Complaint barriers must be eliminated

There are some topics which evoke concern by their very mention. Sexual harassment is one such problem difficult to combat because people have trouble even discussing it. Fortunately, at NIU steps are being taken to correct this.

A new policy concerning sexual harassment is being sent to NIU President John LaTourette for approval. The proposal, already approved by the affirmative action advisory committee, defines what constitutes sexual harassment, allows for fair treatment of those accused of it and provides victims with information as to where they can get help.

NIU officials have admitted that the present policy concerning sexual harassment is too complex to efficiently address the many facets of the problem. The new system clears up the many categories of sexual harassment such as student vs. student, faculty member vs. student, etc., and makes the process easier. Apparently, the complexity of the old system actually deters victims from filing a complaint.

NIU Ombudsman Bertrand Simpson said his office has records for 23 cases during the last three years. However, these cases are all informal complaints and, as Simpson admits, do not reflect the number of persons being harassed.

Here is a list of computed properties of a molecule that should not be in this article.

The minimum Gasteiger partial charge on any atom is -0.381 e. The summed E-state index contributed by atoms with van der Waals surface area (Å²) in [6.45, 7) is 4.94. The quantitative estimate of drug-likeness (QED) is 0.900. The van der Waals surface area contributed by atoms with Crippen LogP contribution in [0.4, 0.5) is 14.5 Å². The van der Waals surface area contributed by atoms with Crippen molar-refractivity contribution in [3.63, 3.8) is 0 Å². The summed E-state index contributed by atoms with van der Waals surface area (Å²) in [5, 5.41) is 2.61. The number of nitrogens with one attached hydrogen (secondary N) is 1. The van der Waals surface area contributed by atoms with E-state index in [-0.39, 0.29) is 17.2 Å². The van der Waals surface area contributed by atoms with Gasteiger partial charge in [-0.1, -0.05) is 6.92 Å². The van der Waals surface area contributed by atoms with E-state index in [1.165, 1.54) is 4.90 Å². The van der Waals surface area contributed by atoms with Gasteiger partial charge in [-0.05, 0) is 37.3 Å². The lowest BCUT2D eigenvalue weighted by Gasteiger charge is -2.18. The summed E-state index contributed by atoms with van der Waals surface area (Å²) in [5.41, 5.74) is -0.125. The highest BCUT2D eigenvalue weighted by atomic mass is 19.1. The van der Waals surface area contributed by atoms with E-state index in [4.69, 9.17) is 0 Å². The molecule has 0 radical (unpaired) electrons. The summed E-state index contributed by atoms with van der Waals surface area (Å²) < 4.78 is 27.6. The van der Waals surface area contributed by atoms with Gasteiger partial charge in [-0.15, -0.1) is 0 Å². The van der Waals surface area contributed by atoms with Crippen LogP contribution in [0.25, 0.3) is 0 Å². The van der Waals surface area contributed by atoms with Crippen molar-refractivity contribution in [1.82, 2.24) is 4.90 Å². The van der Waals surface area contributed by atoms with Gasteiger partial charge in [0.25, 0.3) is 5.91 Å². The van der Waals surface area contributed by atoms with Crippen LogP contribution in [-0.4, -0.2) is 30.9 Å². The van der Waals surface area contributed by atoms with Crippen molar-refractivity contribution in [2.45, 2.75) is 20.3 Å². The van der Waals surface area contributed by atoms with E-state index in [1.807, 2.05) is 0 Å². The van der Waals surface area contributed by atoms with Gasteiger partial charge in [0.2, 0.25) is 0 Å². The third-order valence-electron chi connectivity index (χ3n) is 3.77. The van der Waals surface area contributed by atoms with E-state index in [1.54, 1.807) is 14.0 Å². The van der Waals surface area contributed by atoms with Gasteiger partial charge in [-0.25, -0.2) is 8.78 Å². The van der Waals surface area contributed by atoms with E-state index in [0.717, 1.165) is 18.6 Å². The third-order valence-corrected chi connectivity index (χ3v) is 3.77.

In any event, some changes are in order. Sexual harassment is the sad result of sexual stereotypes permeating the workplace and, unfortunately, many institutions of higher education. Under no circumstances should it be ignored or tolerated. Victims of such injustice have to report it in order to reprimand the guilty and to deter any further instances.

NIU has to ensure that fighting sexual harassment is not made difficult or cumbersome due to a complicated complaint process. Victims that have gone through the indignity of such an attack deserve to be encouraged to report the incident and receive counseling. The adoption of a newer, “less cumbersome” system to deal with the problem of sexual harassment is a step in the right direction toward solving an unacceptable problem.